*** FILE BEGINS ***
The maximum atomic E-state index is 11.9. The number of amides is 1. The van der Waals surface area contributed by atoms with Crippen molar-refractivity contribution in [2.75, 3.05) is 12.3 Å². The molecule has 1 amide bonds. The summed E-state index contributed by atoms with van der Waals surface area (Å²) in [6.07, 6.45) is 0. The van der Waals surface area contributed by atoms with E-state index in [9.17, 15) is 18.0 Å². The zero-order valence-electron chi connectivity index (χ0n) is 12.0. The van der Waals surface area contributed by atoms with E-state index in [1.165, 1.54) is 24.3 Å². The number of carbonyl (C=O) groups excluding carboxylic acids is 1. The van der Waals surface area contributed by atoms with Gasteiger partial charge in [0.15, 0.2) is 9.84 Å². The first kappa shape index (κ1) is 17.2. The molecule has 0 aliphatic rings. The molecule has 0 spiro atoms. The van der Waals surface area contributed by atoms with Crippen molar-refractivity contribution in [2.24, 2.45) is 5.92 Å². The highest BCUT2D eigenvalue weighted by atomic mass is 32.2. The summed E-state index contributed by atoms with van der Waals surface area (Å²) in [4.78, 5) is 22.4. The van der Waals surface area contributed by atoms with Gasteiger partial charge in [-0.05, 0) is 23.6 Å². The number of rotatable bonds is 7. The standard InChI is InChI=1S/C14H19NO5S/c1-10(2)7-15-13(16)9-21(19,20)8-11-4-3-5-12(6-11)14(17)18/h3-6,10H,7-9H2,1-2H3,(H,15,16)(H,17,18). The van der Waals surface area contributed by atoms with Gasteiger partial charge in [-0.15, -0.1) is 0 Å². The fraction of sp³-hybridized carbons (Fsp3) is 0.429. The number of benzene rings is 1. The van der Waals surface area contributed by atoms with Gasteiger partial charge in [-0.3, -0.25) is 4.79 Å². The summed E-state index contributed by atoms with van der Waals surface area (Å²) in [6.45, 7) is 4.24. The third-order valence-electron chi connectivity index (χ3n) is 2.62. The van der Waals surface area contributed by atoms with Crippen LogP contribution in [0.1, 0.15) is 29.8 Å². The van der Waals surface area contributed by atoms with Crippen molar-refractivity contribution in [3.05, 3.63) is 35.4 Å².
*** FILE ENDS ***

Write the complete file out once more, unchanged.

The maximum atomic E-state index is 11.9. The number of amides is 1. The van der Waals surface area contributed by atoms with Crippen molar-refractivity contribution in [2.75, 3.05) is 12.3 Å². The molecule has 1 amide bonds. The summed E-state index contributed by atoms with van der Waals surface area (Å²) in [6.07, 6.45) is 0. The van der Waals surface area contributed by atoms with E-state index in [9.17, 15) is 18.0 Å². The zero-order valence-electron chi connectivity index (χ0n) is 12.0. The van der Waals surface area contributed by atoms with E-state index in [1.165, 1.54) is 24.3 Å². The number of carbonyl (C=O) groups excluding carboxylic acids is 1. The van der Waals surface area contributed by atoms with Gasteiger partial charge in [0.15, 0.2) is 9.84 Å². The first kappa shape index (κ1) is 17.2. The molecule has 0 aliphatic rings. The molecule has 0 spiro atoms. The van der Waals surface area contributed by atoms with Crippen molar-refractivity contribution in [2.24, 2.45) is 5.92 Å². The highest BCUT2D eigenvalue weighted by atomic mass is 32.2. The summed E-state index contributed by atoms with van der Waals surface area (Å²) in [4.78, 5) is 22.4. The van der Waals surface area contributed by atoms with Gasteiger partial charge in [-0.05, 0) is 23.6 Å². The number of rotatable bonds is 7. The standard InChI is InChI=1S/C14H19NO5S/c1-10(2)7-15-13(16)9-21(19,20)8-11-4-3-5-12(6-11)14(17)18/h3-6,10H,7-9H2,1-2H3,(H,15,16)(H,17,18). The van der Waals surface area contributed by atoms with Gasteiger partial charge in [-0.15, -0.1) is 0 Å². The fraction of sp³-hybridized carbons (Fsp3) is 0.429. The number of benzene rings is 1. The van der Waals surface area contributed by atoms with Gasteiger partial charge in [-0.3, -0.25) is 4.79 Å². The summed E-state index contributed by atoms with van der Waals surface area (Å²) in [6.45, 7) is 4.24. The third-order valence-electron chi connectivity index (χ3n) is 2.62. The van der Waals surface area contributed by atoms with Crippen LogP contribution in [0.1, 0.15) is 29.8 Å². The van der Waals surface area contributed by atoms with Crippen molar-refractivity contribution in [3.05, 3.63) is 35.4 Å².